Up until this time the trees were hauled using Horses and large Carts. It was during this era that the family purchased 2 steam engines to do the bulk of the work and assist in hauling larger trees. This meant that work was now more efficient and more could be done each day - increasing the scale of the business considerably. Horses and oxen were the first source of power for lumberjacks. Then, steam traction engines, steam donkeys and locomotives heralded the new age out in the woods. They hauled logs from the woods to the mills and lumber from the mills to market.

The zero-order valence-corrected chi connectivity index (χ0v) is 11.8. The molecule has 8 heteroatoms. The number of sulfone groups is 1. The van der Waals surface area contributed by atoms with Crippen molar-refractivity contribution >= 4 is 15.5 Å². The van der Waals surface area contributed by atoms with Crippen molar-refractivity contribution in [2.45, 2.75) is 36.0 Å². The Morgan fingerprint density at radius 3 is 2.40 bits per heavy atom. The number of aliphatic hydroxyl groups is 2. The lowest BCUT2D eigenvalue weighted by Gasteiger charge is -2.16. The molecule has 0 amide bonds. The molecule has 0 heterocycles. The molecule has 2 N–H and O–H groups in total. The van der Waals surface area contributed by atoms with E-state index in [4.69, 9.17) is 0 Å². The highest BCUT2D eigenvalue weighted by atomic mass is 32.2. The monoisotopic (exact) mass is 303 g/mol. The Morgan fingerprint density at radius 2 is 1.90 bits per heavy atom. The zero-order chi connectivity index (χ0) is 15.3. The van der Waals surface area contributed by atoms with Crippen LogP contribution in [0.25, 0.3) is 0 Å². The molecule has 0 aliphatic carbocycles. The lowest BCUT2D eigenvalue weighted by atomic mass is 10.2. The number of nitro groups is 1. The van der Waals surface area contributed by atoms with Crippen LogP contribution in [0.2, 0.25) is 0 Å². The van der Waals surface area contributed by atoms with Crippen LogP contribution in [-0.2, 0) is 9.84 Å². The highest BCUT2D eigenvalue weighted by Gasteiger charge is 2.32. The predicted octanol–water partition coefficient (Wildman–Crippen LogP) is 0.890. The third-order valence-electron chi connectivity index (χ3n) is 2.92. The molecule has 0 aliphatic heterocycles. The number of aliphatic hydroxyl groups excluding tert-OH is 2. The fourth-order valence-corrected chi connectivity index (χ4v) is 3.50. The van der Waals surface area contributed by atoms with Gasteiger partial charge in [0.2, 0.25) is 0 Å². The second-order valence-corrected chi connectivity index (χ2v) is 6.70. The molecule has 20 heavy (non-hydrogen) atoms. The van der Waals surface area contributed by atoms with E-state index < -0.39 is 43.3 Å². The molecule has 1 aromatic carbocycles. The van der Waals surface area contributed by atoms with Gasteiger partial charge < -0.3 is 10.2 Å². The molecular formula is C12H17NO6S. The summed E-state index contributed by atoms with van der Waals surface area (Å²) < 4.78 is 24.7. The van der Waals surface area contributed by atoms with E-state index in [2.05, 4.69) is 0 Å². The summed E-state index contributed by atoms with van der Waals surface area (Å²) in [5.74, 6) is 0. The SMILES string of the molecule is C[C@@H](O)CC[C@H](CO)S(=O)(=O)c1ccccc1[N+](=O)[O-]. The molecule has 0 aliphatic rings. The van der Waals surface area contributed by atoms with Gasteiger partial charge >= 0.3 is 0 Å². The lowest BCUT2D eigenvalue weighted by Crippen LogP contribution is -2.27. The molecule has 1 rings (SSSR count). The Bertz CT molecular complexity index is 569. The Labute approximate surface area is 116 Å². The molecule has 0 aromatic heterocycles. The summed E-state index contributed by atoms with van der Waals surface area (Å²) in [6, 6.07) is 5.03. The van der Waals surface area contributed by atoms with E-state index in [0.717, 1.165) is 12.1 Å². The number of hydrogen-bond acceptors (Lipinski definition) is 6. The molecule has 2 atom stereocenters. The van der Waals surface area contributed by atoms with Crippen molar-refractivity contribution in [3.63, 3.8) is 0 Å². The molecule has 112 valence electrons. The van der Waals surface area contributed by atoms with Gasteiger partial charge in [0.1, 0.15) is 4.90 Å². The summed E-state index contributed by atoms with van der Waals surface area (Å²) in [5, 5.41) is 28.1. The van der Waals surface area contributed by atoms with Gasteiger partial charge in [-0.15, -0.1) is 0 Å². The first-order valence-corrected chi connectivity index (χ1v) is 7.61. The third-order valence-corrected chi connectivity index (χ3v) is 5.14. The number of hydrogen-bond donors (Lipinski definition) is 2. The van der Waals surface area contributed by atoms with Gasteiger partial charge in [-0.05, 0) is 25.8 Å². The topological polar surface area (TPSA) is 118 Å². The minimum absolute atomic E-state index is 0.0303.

Being hardworking the Brookes family not only used the engines but became adept at modifying them for the landscape in which they were used. They added tank tracks to the wheels to enable a better grip into the muddy fields in which they were set to work, and repairs were done back at the yard by a now highly skilled maintenance crew.
A steam engine is a heat engine that performs mechanical work using steam as its working fluid.
On 1 September 1919 the Forestry Act came into force. This set up the Forestry Commission and gave it responsibility for woods in England, Scotland, Wales and Ireland. This was to later have an impact on the family business and was a key cornerstone in the industry.